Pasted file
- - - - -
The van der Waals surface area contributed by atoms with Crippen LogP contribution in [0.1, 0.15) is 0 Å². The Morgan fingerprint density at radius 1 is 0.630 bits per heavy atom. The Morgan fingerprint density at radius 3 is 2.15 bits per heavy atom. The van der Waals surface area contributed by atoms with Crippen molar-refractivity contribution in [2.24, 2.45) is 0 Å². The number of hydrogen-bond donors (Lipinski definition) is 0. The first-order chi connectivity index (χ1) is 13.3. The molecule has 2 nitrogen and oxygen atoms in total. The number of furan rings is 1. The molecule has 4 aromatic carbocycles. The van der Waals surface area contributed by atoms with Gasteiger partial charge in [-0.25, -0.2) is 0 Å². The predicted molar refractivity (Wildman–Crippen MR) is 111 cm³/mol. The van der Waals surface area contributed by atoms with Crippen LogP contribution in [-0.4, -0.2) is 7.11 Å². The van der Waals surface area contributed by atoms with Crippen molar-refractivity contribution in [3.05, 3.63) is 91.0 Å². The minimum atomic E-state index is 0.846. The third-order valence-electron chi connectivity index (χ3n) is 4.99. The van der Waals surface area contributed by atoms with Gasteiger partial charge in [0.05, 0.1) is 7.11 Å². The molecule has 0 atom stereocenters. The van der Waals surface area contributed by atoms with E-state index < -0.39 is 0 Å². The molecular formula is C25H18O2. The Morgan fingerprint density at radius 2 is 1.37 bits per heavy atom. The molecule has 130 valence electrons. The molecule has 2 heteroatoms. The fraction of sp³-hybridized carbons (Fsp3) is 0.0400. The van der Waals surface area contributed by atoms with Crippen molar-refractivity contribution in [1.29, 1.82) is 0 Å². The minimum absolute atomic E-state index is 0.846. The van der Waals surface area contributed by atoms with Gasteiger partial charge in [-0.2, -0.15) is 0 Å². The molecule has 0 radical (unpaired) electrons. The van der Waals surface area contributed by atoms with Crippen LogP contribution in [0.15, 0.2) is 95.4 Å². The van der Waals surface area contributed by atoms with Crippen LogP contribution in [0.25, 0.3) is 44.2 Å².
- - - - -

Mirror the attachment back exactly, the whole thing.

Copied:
The van der Waals surface area contributed by atoms with Crippen LogP contribution in [0.1, 0.15) is 0 Å². The Morgan fingerprint density at radius 1 is 0.630 bits per heavy atom. The Morgan fingerprint density at radius 3 is 2.15 bits per heavy atom. The van der Waals surface area contributed by atoms with Crippen molar-refractivity contribution in [2.24, 2.45) is 0 Å². The number of hydrogen-bond donors (Lipinski definition) is 0. The first-order chi connectivity index (χ1) is 13.3. The molecule has 2 nitrogen and oxygen atoms in total. The number of furan rings is 1. The molecule has 4 aromatic carbocycles. The van der Waals surface area contributed by atoms with Gasteiger partial charge in [-0.25, -0.2) is 0 Å². The predicted molar refractivity (Wildman–Crippen MR) is 111 cm³/mol. The van der Waals surface area contributed by atoms with Crippen LogP contribution in [-0.4, -0.2) is 7.11 Å². The van der Waals surface area contributed by atoms with Crippen molar-refractivity contribution in [3.05, 3.63) is 91.0 Å². The minimum atomic E-state index is 0.846. The third-order valence-electron chi connectivity index (χ3n) is 4.99. The van der Waals surface area contributed by atoms with Gasteiger partial charge in [0.05, 0.1) is 7.11 Å². The molecule has 0 atom stereocenters. The van der Waals surface area contributed by atoms with E-state index < -0.39 is 0 Å². The molecular formula is C25H18O2. The Morgan fingerprint density at radius 2 is 1.37 bits per heavy atom. The molecule has 130 valence electrons. The molecule has 2 heteroatoms. The fraction of sp³-hybridized carbons (Fsp3) is 0.0400. The van der Waals surface area contributed by atoms with Crippen molar-refractivity contribution in [1.29, 1.82) is 0 Å². The minimum absolute atomic E-state index is 0.846. The van der Waals surface area contributed by atoms with Gasteiger partial charge in [-0.2, -0.15) is 0 Å². The molecule has 0 radical (unpaired) electrons. The van der Waals surface area contributed by atoms with Crippen LogP contribution in [0.15, 0.2) is 95.4 Å². The van der Waals surface area contributed by atoms with Crippen LogP contribution in [0.25, 0.3) is 44.2 Å².